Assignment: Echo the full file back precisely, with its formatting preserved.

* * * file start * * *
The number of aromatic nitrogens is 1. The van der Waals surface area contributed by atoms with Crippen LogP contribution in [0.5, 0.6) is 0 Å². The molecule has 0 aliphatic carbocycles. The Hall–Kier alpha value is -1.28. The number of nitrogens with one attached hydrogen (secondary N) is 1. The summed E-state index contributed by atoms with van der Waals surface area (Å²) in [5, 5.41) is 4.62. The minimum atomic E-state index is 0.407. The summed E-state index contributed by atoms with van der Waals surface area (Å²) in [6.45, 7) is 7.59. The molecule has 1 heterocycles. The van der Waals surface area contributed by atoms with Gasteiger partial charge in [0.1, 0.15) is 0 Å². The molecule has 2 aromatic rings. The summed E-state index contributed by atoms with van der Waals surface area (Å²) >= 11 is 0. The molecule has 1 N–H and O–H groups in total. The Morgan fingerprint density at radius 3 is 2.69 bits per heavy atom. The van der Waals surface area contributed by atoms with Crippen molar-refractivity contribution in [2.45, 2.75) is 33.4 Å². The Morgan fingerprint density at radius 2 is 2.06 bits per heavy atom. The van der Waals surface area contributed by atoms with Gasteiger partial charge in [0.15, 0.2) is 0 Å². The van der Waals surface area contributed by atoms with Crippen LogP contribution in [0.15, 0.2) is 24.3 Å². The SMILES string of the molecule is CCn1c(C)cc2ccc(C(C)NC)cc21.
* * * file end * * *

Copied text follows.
The number of aromatic nitrogens is 1. The van der Waals surface area contributed by atoms with Crippen LogP contribution in [0.5, 0.6) is 0 Å². The molecule has 0 aliphatic carbocycles. The Hall–Kier alpha value is -1.28. The number of nitrogens with one attached hydrogen (secondary N) is 1. The summed E-state index contributed by atoms with van der Waals surface area (Å²) in [5, 5.41) is 4.62. The minimum atomic E-state index is 0.407. The summed E-state index contributed by atoms with van der Waals surface area (Å²) in [6.45, 7) is 7.59. The molecule has 1 heterocycles. The van der Waals surface area contributed by atoms with Gasteiger partial charge in [0.1, 0.15) is 0 Å². The molecule has 2 aromatic rings. The summed E-state index contributed by atoms with van der Waals surface area (Å²) >= 11 is 0. The molecule has 1 N–H and O–H groups in total. The Morgan fingerprint density at radius 3 is 2.69 bits per heavy atom. The van der Waals surface area contributed by atoms with Crippen molar-refractivity contribution in [2.45, 2.75) is 33.4 Å². The Morgan fingerprint density at radius 2 is 2.06 bits per heavy atom. The van der Waals surface area contributed by atoms with Gasteiger partial charge in [0.15, 0.2) is 0 Å². The van der Waals surface area contributed by atoms with Crippen LogP contribution in [0.15, 0.2) is 24.3 Å². The SMILES string of the molecule is CCn1c(C)cc2ccc(C(C)NC)cc21.